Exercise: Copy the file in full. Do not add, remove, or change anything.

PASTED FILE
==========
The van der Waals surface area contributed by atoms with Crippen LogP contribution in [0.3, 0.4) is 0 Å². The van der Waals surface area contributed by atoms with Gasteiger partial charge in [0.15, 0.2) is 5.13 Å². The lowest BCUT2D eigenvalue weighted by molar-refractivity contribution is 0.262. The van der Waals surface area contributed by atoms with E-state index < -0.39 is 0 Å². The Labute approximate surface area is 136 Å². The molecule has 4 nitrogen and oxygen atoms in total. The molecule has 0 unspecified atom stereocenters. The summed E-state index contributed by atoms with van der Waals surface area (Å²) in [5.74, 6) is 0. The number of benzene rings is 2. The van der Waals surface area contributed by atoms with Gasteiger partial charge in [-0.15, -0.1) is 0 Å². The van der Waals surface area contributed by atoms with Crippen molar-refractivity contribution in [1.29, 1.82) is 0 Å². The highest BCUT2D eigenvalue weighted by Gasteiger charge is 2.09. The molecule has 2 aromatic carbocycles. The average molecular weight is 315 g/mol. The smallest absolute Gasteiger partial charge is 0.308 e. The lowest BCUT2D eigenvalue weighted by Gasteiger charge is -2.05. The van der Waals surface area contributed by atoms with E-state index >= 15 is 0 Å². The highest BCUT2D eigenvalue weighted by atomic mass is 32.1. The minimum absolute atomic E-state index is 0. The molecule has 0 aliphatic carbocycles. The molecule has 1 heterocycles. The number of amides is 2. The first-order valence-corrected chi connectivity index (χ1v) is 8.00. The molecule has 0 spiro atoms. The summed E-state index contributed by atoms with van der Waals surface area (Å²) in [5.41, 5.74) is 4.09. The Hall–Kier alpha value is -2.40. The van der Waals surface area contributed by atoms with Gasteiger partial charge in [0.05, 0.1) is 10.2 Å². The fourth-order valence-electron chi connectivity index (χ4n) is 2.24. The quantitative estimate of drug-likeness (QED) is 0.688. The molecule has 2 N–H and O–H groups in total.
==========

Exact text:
The van der Waals surface area contributed by atoms with Crippen LogP contribution in [0.3, 0.4) is 0 Å². The van der Waals surface area contributed by atoms with Gasteiger partial charge in [0.15, 0.2) is 5.13 Å². The lowest BCUT2D eigenvalue weighted by molar-refractivity contribution is 0.262. The van der Waals surface area contributed by atoms with E-state index < -0.39 is 0 Å². The Labute approximate surface area is 136 Å². The molecule has 4 nitrogen and oxygen atoms in total. The molecule has 0 unspecified atom stereocenters. The summed E-state index contributed by atoms with van der Waals surface area (Å²) in [5.74, 6) is 0. The number of benzene rings is 2. The van der Waals surface area contributed by atoms with Gasteiger partial charge in [-0.15, -0.1) is 0 Å². The van der Waals surface area contributed by atoms with Crippen molar-refractivity contribution in [1.29, 1.82) is 0 Å². The highest BCUT2D eigenvalue weighted by Gasteiger charge is 2.09. The molecule has 2 aromatic carbocycles. The average molecular weight is 315 g/mol. The smallest absolute Gasteiger partial charge is 0.308 e. The lowest BCUT2D eigenvalue weighted by Gasteiger charge is -2.05. The van der Waals surface area contributed by atoms with E-state index >= 15 is 0 Å². The highest BCUT2D eigenvalue weighted by atomic mass is 32.1. The minimum absolute atomic E-state index is 0. The molecule has 0 aliphatic carbocycles. The molecule has 1 heterocycles. The number of amides is 2. The first-order valence-corrected chi connectivity index (χ1v) is 8.00. The molecule has 0 spiro atoms. The summed E-state index contributed by atoms with van der Waals surface area (Å²) in [5.41, 5.74) is 4.09. The Hall–Kier alpha value is -2.40. The van der Waals surface area contributed by atoms with Gasteiger partial charge in [0.05, 0.1) is 10.2 Å². The fourth-order valence-electron chi connectivity index (χ4n) is 2.24. The quantitative estimate of drug-likeness (QED) is 0.688. The molecule has 2 N–H and O–H groups in total.